They are the unsung heroes of RCS. Without them, your software would not be working to its peak efficiency, or perhaps not working at all. The Field Technical Services (FTS) team are the folk who come to your station to install or upgrade RCS products and do the training afterwards.
Brian Willard is the FTS Manager. He and his team of four are always kept very busy because of the constant influx of new business lately. In 2017, the team installed 78 stations at 29 different locations. So far this year, they have installed 83 stations at 26 locations. By the end of 2018, they expect to add another 78 stations to the tally.
“’We operate all over North America and the Caribbean,” notes Willard. ”As things begin to ramp up in Central and South America, I expect we’ll be doing more installs down there as well.”
The FTS team has been working together for some time, and they bring an immense depth of experience to the job. ”I’ve been doing this for 13 years,” says Willard. ”Other members have around ten years; our newest, five years.” He adds that they are not just knowledgeable about RCS products, but about radio in general. ”We’re not just the IT guys. All of us have paid our dues in radio, working in engineering, on-air and production positions.”
Field service tech positions typically have a burnout rate of around 10 years. Part of the challenge for Willard is maintaining a good on-the-road Vs at-home balance for his team. ”The job description says 75% travel, but I try and keep it closer to 50% as much as possible.
”Also, myself and the team members are able to work from home, eliminating the daily commute during those times when we’re not on the road.” Work assignments typically average two weeks, although larger projects can last six. We do installs at high school stations, SiriusXM, and everything in between.”
Part of a successful installation is doing all the prep work, and making sure the customer knows what to expect. Checklists and additional info are sent out ahead of time. More importantly, Willard says, customers need to be in the right state of mind. ”We want them to be enthusiastic, cooperative, prepared and ready. Sometimes people resist change, but often they have been nursing along creaky and obsolete systems, and are looking forward to something new.” He adds that the relationship is more of a partnership, with FTS staff feeling like they are a part of the station’s team while they are doing the install.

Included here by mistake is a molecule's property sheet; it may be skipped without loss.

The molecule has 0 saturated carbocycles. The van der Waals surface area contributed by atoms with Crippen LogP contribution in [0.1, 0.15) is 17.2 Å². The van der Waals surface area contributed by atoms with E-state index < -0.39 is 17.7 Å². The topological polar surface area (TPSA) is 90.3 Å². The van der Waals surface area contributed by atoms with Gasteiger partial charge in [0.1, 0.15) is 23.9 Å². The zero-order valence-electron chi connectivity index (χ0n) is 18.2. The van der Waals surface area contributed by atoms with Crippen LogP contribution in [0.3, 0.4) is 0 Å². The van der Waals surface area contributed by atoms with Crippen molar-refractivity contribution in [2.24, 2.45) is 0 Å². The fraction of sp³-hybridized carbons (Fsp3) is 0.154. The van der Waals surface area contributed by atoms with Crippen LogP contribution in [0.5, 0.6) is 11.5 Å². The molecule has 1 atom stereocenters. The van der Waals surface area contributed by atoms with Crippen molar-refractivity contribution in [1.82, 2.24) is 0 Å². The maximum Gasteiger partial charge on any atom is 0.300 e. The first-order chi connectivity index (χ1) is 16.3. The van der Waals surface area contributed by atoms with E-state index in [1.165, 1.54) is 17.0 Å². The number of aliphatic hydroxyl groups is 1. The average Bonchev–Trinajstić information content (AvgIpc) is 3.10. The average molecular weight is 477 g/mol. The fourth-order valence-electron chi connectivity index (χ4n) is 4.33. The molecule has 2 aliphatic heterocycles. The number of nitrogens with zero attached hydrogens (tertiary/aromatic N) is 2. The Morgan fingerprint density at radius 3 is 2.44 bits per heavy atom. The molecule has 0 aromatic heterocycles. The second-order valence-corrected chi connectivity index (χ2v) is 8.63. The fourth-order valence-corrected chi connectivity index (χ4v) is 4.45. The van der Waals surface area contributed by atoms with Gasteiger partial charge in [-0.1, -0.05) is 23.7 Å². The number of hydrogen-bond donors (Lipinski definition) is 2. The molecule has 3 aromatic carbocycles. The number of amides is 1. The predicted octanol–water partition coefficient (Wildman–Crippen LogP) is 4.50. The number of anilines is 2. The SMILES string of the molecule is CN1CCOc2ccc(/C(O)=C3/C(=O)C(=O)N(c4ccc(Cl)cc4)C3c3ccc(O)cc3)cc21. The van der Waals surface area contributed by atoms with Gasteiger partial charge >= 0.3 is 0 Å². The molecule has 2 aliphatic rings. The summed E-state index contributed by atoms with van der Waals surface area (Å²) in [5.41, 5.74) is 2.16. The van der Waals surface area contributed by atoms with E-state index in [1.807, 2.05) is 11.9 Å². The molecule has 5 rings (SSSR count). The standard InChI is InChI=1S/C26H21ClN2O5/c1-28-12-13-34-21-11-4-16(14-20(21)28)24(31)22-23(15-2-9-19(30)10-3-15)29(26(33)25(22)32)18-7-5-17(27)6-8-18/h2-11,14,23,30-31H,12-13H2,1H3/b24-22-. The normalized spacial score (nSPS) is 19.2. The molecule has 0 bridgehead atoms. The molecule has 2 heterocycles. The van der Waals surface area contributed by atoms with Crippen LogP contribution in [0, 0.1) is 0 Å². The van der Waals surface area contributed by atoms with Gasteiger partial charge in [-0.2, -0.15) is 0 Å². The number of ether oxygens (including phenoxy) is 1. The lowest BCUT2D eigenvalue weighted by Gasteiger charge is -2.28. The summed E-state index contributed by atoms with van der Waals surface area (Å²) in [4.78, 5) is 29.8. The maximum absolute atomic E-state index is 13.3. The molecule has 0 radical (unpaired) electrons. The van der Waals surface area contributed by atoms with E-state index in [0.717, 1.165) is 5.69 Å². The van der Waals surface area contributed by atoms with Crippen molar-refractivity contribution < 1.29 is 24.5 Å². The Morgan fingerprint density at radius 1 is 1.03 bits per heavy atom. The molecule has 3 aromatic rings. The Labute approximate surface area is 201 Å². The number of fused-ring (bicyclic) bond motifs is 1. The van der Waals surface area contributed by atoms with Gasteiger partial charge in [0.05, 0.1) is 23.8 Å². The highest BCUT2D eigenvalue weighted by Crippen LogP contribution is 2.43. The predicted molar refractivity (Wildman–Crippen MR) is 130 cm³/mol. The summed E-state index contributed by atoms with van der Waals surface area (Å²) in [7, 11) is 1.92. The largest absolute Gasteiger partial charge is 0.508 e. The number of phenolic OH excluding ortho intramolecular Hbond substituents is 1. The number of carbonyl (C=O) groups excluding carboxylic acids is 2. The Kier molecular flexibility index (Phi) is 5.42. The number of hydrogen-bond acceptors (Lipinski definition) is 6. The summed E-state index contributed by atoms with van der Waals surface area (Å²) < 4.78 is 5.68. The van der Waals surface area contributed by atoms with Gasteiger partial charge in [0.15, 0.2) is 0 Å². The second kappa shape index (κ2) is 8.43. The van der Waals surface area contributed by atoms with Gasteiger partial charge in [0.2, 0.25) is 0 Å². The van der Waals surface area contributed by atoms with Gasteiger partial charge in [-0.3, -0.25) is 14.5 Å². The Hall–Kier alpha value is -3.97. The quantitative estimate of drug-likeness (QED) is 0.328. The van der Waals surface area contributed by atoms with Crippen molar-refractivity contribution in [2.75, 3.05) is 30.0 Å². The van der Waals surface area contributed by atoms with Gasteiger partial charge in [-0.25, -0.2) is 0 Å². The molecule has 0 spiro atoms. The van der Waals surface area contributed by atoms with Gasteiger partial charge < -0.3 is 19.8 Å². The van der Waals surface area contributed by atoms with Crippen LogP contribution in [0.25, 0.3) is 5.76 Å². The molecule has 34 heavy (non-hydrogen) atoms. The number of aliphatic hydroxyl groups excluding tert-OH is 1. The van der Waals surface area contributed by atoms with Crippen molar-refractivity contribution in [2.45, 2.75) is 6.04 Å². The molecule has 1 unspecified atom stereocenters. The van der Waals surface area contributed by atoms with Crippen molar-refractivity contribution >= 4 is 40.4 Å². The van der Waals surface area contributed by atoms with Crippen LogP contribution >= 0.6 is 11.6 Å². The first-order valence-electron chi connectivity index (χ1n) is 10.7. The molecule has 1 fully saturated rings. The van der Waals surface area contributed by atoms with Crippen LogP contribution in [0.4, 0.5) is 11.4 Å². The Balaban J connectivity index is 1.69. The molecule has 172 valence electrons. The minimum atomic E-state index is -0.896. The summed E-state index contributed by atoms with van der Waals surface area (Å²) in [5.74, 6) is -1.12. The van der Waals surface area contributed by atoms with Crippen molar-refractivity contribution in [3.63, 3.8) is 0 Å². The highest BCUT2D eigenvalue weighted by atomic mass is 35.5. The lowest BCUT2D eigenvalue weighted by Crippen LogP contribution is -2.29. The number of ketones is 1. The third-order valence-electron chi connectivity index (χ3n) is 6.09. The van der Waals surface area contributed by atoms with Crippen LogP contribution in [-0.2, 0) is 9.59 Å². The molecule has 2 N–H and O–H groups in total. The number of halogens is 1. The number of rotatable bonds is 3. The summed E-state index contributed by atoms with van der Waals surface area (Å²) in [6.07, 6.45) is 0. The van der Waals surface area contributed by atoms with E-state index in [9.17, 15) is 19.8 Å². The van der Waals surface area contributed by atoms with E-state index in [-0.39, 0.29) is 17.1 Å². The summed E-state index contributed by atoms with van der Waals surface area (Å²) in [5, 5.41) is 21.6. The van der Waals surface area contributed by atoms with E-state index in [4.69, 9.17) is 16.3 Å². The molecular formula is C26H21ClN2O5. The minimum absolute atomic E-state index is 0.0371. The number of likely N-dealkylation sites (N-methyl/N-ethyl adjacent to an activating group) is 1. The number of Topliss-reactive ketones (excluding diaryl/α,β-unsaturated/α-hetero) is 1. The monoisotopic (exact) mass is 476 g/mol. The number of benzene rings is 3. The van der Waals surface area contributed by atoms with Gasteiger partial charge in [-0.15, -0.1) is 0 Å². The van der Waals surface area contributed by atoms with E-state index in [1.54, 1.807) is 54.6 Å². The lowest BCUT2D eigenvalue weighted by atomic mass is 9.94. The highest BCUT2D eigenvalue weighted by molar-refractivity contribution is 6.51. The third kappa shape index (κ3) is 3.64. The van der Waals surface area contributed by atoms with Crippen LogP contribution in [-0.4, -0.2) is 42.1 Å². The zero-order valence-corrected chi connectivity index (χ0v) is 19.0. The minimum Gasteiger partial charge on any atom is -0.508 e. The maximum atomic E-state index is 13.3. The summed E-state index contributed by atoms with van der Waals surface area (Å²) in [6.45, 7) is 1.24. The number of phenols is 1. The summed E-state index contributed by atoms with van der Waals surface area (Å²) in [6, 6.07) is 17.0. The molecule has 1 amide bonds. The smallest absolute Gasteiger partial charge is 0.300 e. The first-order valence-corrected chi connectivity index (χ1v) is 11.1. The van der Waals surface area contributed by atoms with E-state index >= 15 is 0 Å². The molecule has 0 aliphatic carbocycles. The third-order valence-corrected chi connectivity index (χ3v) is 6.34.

Looking back on his 13 years in FTS, Willard’s most memorable project was his work in Baton Rouge right after Hurricane Katrina. ”Our goal was to get all the New Orleans stations back on the air and working out of the same building. We also had to make trips into the city while it was still in lockdown to get the signal working on the other end. For me, that experience really drove home the impact of radio, its ability to help people in times of need, and how it is still a very local medium.”
Not only can the job of FTS engineer be demanding, it also requires a unique set of talents, as Willard explains. ”The skillset encompasses a thorough knowledge of RCS products, as well as a solid grounding in IT infrastructure and the Windows operating system. It also demands an intimate knowledge of radio station operations, one that is typically gained by working in the broadcast industry.”
Beyond these technical skills, Willard adds, you need someone who loves to travel. Hours spent waiting at airports, going on long flights and living out of hotel rooms for a few weeks go with the territory. Additionally, the job requires excellent people skills. ”You need to be a good ambassador for the company, a good listener, be able to conduct training sessions for small groups, work independently yet still be part of a team, and do some hand holding during what can be stressful transitions.” He adds that for most stations, the FTS team is the only face of RCS that the customer sees.
While Willard’s team works out of the Americas, he notes that there is regular communication between FTS groups worldwide. ”We used to be more isolated, but today with Skype and e-mail we have regular communications with our international offices. This is a huge plus, as we’re all installing and using the same products. There are not as many dedicated installation teams in some of our overseas offices, but more ad hoc groups that come together. They reach out to us, and vice versa.”
At the end of most projects, the reward is the satisfaction of a job well done. ”We’re a bit like referees at a sporting event,” says Willard. ”If we do our job well, we’re not talked about.”